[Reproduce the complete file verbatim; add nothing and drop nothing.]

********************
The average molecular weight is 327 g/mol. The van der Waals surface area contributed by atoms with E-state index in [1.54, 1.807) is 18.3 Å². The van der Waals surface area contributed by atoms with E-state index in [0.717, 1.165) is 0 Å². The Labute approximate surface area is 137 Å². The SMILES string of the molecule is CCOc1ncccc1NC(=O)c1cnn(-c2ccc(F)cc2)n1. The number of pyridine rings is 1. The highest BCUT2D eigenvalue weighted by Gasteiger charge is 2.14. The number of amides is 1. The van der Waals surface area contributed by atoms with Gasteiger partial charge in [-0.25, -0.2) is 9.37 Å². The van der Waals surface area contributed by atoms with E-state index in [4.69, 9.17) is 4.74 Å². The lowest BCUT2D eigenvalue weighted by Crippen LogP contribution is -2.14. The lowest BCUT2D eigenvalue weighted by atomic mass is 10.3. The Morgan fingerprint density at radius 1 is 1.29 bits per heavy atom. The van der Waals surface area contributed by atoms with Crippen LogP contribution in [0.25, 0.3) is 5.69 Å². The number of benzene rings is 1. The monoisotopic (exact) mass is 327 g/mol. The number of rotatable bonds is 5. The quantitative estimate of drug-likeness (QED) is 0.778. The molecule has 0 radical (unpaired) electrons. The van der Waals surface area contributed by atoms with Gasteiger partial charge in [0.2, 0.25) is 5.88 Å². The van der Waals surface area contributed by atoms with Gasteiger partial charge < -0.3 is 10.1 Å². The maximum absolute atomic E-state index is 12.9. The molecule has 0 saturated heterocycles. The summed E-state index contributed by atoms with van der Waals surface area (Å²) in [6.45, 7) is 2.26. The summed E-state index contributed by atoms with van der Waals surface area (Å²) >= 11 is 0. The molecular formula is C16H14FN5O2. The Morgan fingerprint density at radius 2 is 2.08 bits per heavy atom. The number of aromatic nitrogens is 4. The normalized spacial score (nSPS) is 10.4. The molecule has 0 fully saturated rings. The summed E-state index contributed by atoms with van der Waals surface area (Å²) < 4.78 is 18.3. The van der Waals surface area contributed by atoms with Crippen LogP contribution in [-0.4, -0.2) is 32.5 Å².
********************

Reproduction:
The average molecular weight is 327 g/mol. The van der Waals surface area contributed by atoms with E-state index in [1.54, 1.807) is 18.3 Å². The van der Waals surface area contributed by atoms with E-state index in [0.717, 1.165) is 0 Å². The Labute approximate surface area is 137 Å². The SMILES string of the molecule is CCOc1ncccc1NC(=O)c1cnn(-c2ccc(F)cc2)n1. The number of pyridine rings is 1. The highest BCUT2D eigenvalue weighted by Gasteiger charge is 2.14. The number of amides is 1. The van der Waals surface area contributed by atoms with Gasteiger partial charge in [-0.25, -0.2) is 9.37 Å². The van der Waals surface area contributed by atoms with E-state index in [4.69, 9.17) is 4.74 Å². The lowest BCUT2D eigenvalue weighted by Crippen LogP contribution is -2.14. The lowest BCUT2D eigenvalue weighted by atomic mass is 10.3. The Morgan fingerprint density at radius 1 is 1.29 bits per heavy atom. The van der Waals surface area contributed by atoms with Crippen LogP contribution in [0.25, 0.3) is 5.69 Å². The number of benzene rings is 1. The monoisotopic (exact) mass is 327 g/mol. The number of rotatable bonds is 5. The quantitative estimate of drug-likeness (QED) is 0.778. The molecule has 0 radical (unpaired) electrons. The van der Waals surface area contributed by atoms with Gasteiger partial charge in [0.2, 0.25) is 5.88 Å². The van der Waals surface area contributed by atoms with Gasteiger partial charge < -0.3 is 10.1 Å². The maximum absolute atomic E-state index is 12.9. The molecule has 0 saturated heterocycles. The summed E-state index contributed by atoms with van der Waals surface area (Å²) in [6.45, 7) is 2.26. The summed E-state index contributed by atoms with van der Waals surface area (Å²) >= 11 is 0. The molecular formula is C16H14FN5O2. The Morgan fingerprint density at radius 2 is 2.08 bits per heavy atom. The number of aromatic nitrogens is 4. The normalized spacial score (nSPS) is 10.4. The molecule has 0 fully saturated rings. The summed E-state index contributed by atoms with van der Waals surface area (Å²) < 4.78 is 18.3. The van der Waals surface area contributed by atoms with Crippen LogP contribution in [-0.4, -0.2) is 32.5 Å².